A publisher’s reputation is as good as its business. Each time a publisher chooses to release a book, it’s name matters, or at least should matter. Publishers realise that to keep that reputation or improve it, they must put their best into giving the author a great outing. I believe it’s not different with Parresia, including Origami Books, its self-publishing imprint. It could not have intended that things get so bad when it took up Kukogho Samson’s “What Can Words Do?” under its Origami imprint.
Of course, every author also has a name to project, or enhance. An author usually has great expectations whenever his or her book is published. And it is a legitimate expectation. I also had that expectation when Odili Ujubuonu’s Coast2Coast published “Colourless Rainbow” my first poetry collection, in 2011. Till today, I’m still indebted to the publisher in every sense of the word “indebted”. But I digress.
I believe no author signs a contract knowing he might end up in court as a claimant or defendant. Authors want to be guest writers in readings. Authors want to gain some recognition in the literary community, and beyond. Samson must have had such expectations too. And he put his money where his heart was, and still is. He took the risk to bankroll his dreams.
Close to a year later, Samson didn’t get what he had expected- especially coming from “Parresia” (Origami’s mother-firm), a fast-growing publishing house that has gained some reputation in the business. Samson must have been disappointed when he finally let his frustration with Origami end up in social media on August 31. “Kobo Profit” he called it, from Parresia’s “magic tricks”. I saw it the second it was posted. I felt that no matter what it was not the right way to go about it. I quickly contacted him. It was too late- Samson had obviously had enough. I showed some understanding; I treated his opinion with respect. But I still believed there could have been another way.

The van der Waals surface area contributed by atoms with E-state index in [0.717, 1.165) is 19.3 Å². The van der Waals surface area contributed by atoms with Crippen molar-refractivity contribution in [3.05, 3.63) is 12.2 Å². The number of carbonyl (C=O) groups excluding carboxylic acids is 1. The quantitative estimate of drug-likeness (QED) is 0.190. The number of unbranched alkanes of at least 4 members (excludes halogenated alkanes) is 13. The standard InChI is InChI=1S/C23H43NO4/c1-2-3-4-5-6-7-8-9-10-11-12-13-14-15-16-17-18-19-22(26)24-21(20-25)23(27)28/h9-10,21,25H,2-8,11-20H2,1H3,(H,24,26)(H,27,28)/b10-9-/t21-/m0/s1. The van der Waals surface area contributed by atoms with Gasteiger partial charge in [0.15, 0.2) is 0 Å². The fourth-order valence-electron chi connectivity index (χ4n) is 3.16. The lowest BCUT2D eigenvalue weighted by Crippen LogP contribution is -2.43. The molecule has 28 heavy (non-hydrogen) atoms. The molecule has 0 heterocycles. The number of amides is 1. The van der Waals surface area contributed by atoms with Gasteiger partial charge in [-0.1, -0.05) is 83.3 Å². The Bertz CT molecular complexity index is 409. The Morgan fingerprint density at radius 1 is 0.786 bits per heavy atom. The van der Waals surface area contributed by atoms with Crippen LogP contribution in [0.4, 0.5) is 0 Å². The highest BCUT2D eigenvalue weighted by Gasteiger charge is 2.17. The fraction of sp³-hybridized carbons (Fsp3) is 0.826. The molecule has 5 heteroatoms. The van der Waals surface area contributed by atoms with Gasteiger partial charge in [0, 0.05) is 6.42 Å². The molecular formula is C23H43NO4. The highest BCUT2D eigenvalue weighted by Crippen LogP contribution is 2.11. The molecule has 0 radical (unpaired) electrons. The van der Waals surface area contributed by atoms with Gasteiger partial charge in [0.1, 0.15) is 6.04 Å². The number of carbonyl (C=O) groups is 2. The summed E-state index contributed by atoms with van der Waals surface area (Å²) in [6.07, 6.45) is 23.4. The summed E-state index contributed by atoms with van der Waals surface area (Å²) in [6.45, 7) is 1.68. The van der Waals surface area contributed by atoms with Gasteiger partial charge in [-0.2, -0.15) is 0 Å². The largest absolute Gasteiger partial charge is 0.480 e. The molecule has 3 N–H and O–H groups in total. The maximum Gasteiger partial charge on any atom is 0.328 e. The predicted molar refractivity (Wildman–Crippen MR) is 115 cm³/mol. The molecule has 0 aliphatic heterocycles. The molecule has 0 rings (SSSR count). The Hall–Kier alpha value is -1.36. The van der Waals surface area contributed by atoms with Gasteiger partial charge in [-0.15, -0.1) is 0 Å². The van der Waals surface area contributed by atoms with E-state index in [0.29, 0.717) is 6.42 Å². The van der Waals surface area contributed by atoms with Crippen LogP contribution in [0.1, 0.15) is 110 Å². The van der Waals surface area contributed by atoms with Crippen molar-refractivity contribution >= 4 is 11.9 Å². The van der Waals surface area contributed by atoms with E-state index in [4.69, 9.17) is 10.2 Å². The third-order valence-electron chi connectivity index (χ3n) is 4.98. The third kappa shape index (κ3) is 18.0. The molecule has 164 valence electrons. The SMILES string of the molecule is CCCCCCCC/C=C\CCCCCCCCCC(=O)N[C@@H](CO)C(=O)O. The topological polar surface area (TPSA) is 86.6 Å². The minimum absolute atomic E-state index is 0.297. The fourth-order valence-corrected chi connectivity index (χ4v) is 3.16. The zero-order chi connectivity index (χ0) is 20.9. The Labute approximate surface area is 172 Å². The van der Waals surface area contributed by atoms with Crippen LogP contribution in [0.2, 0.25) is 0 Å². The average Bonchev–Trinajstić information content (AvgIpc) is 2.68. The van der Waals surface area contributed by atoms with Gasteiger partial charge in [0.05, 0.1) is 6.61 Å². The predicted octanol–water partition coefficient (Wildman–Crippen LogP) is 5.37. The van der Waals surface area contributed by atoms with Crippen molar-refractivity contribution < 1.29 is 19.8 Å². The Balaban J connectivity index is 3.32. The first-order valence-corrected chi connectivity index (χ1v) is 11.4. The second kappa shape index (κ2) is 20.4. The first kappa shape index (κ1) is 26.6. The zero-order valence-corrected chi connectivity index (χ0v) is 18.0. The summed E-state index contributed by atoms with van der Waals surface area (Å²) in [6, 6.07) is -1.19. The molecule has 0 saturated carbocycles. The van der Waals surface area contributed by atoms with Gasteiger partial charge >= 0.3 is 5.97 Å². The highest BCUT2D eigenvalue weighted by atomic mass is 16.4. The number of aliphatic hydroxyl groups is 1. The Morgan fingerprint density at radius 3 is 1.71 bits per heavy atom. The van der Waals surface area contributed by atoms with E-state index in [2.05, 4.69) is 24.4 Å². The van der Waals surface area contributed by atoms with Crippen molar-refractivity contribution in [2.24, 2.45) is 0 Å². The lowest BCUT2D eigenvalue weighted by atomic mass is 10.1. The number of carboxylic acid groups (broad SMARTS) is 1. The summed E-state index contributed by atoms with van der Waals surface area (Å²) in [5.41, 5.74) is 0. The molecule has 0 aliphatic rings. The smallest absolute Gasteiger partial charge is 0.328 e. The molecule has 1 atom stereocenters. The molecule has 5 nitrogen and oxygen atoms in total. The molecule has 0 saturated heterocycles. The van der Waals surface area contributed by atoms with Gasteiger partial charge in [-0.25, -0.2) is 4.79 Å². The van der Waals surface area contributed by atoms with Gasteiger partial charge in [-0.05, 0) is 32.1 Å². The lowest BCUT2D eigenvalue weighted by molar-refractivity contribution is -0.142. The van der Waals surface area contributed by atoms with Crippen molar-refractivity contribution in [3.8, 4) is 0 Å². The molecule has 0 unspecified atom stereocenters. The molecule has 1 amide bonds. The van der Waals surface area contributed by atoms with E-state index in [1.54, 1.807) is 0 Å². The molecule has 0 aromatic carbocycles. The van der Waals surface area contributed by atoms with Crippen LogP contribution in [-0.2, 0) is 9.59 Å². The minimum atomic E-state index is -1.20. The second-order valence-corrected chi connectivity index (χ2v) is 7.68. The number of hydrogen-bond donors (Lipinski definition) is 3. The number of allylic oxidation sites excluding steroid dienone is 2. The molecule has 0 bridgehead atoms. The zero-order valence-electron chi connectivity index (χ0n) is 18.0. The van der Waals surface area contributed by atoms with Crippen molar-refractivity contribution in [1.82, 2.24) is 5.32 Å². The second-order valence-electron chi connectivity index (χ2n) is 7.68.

So you can imagine how relieved I felt when I discovered Parresia’s Chief Operating Officer Richard Ali, had become aware of Samson’s post. Richard has been to me a reliable friend and colleague, especially in the past few months. Knowing Richard’s calm approach to issues, I was optimistic the matter would be more appropriately settled. Perhaps I was wrong.
Richard asked Samson to “write a proper public post”. I reasoned this was to enable Richard respond robustly. I found myself wondering if that was the best option open to Richard. Yes, Samson’s earlier “Kobo Profit” was full of innuendos, but I didn’t consider Richard’s express permission Parresia’s best option. I still don’t; especially so when one objectively considers Richard’s eventual response on Parresia’s (Origami’s) behalf. I think it threw business ethics to the wind, focusing more on Parresia’s reputation than the author’s frustration. It may be legally right but it doesn’t seem moral to me. Wonder why most members of the younger generation of poets who commented on the matter went with KIS on this? Wonder why I had to say something about the matter? No, it’s not just because Samson is a friend and fellow poet. It’s not also because of Samson’s popularity with this huge community of young poets and writers. It’s about the way a fellow poet has been seen to be treated like “trash” (as Samson puts it). And that’s exactly what I believe Richard’s Origami may have failed to appreciate for what it’s worth. Sniffing blackmail is Samson’s post is one thing, but one should not dismiss the main grouse here.
An author is frustrated. Legitimate expectations, understandably high, were not met. The publisher failed to communicate effectively and efficiently. There was a huge gap in communication. That gap created the vacuum for this dirty fight on social media- the author goes crazy on Facebook. And suddenly, the publisher has all the answers. There is something not right about that.